How We Die Now: “Death renders all equal,” wrote Claudian. How each one of us relates to death, however, is individual, and always changing — as we mature; as we contemplate life, and death, around us; and as society changes. In this special series in the National Post, we present stories and columns looking at the different ways we see, and prepare for, the Great Equalizer. To read the complete series, click here.
One prominent member at my golf club has always been a heavy drinker and a chain smoker. He turned 80 recently which prompted him to muse out loud that if he had known he was going to live so long, he would have taken better care of himself.
Based on new mortality tables published by the Canadian Institute of Actuaries, it turns out we should all heed his advice. The tables confirm what we already know, that Canadians are living longer. More noteworthy is the fresh confirmation that mortality rates have been declining even faster than we had previously projected.
For instance, a woman who just turned 60 can expect to live until about 89. Lifespan statistics can be a little misleading, however, because they give the perception we will live until a fixed age and then die. In fact, the vast majority of us will die earlier or later and we don’t know which it will be.
It is the prospect of living longer that is of most interest. For every 10 women who are now 60, five of them will live until 90. In the case of 60-year-old men, about four in 10 will live until 90. The chances are even better if you have good genes, a healthy lifestyle and a little luck on your side. And why stop at 90? The new tables also indicate that about one in four women and one in six men will live until 95.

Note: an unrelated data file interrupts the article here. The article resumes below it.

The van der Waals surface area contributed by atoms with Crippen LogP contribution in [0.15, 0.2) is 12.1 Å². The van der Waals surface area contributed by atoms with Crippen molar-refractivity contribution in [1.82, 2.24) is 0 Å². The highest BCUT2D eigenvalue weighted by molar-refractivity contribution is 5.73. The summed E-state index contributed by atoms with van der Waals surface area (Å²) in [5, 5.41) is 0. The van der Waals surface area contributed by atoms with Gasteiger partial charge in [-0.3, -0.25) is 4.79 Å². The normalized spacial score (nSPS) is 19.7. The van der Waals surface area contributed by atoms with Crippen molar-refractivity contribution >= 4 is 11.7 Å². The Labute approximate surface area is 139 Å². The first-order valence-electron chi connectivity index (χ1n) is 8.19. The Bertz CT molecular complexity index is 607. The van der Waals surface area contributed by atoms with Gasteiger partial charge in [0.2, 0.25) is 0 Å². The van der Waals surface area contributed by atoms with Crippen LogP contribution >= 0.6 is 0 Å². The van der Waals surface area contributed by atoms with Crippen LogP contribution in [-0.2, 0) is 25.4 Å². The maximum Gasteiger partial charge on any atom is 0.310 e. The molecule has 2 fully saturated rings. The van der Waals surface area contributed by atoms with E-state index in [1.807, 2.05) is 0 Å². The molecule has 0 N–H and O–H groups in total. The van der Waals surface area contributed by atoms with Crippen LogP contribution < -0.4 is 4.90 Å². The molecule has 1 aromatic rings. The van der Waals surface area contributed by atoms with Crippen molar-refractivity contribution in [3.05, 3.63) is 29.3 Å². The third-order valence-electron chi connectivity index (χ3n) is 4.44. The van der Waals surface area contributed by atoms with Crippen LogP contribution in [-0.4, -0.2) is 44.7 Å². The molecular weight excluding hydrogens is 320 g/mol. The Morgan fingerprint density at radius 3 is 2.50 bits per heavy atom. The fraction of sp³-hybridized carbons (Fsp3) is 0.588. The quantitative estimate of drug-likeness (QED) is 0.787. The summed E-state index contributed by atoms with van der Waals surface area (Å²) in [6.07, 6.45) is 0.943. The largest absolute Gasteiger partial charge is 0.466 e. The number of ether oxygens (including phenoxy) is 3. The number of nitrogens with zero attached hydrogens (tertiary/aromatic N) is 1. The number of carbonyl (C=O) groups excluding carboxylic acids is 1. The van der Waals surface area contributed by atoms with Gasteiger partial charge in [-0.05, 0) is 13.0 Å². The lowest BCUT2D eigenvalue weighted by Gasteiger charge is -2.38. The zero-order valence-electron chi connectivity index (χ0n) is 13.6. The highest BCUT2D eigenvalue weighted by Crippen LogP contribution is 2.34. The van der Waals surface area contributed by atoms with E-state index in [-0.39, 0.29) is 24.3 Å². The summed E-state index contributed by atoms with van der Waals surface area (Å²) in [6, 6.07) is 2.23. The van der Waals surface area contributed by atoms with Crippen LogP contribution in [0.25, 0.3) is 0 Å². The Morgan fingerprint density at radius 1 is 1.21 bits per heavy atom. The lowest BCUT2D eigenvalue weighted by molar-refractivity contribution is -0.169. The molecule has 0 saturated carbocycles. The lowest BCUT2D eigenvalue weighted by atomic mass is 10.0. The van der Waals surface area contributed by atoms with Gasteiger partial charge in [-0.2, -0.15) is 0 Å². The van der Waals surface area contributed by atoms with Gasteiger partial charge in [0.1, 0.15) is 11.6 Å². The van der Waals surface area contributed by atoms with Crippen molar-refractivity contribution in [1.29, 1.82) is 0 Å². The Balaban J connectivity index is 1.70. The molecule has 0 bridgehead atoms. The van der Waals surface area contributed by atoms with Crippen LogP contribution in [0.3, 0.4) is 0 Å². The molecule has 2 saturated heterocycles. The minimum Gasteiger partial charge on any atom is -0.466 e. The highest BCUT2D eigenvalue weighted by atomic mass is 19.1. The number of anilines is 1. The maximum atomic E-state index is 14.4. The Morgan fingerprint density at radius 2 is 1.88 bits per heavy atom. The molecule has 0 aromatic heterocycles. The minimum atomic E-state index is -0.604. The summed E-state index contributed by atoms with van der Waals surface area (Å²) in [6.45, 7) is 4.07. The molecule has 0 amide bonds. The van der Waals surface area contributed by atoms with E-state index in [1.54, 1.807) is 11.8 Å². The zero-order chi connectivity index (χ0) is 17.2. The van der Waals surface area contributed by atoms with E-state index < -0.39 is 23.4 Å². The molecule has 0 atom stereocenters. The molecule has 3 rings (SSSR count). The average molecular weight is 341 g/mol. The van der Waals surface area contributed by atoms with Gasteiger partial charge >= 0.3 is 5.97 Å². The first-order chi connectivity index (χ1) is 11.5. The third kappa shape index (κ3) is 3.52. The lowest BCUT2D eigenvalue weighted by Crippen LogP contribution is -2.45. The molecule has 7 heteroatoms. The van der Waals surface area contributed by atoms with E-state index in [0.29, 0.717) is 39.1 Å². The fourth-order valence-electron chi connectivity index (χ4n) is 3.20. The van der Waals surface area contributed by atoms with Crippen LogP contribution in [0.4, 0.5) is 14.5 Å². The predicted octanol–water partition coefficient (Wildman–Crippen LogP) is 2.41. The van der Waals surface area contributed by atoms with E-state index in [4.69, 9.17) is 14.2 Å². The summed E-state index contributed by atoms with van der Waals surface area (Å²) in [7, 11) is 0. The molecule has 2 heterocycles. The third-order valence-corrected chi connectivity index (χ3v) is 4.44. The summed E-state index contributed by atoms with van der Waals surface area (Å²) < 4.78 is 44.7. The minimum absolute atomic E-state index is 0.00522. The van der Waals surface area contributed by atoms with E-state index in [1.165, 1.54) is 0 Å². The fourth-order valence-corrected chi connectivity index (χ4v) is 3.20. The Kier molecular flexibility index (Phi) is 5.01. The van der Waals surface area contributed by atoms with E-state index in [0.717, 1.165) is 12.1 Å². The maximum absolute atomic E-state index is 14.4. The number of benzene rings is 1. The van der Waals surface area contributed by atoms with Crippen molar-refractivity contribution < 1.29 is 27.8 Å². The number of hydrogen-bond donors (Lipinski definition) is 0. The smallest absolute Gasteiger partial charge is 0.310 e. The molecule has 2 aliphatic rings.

You probably will not live to 100 but even that milestone will become more common; the country has 6,000 centenarians today, a number which is expected to triple within 20 years.
The message to take from this is that our time horizon is getting longer so we need to rethink our strategy for dealing with it. For starters, stop thinking that once you hit 60, you are going to be around just another 15 or 20 years. It can easily be 30 or more years so here are a number of action steps to consider:
- Take care of yourself. If you are going to live all those extra years, you want them to be active ones. The older you get, the more you’ll have to work at it: exercise regularly, keep a journal, learn bridge, read books that make you think, take a course.
- Work longer. Retirement was never meant to be a 30-year vacation. If you have the opportunity, consider a part-time job into your 70s. You will find work is more enjoyable when it’s part-time instead of full-time and it will keep you younger. And besides, the extra money will come in handy if you are lucky enough to survive in good health until 90 or later.
- Look into annuities. Annuities are a better deal than most of us realize (especially if interest rates rise) and they eliminate the worry about outliving one’s assets. You may not want to lock up all your retirement savings in an annuity but half might make sense.
- Take investment risks. A longer investment horizon means you can’t afford to be super-safe with your RRSP and RRIF investments. You might think you are avoiding investment losses by investing in GICs that yield just 2%, but in fact you are guaranteeing losses by doing so, at least in real terms.
- Postpone CPP and OAS. You have the option to defer the start date of your CPP and OAS pensions until as late as age 70 in which case they will pay 42% and 36% more, respectively, than starting these pensions at 65. To make this strategy work, you need to have significant retirement savings that you can use to replace the forgone CPP and OAS income until 70.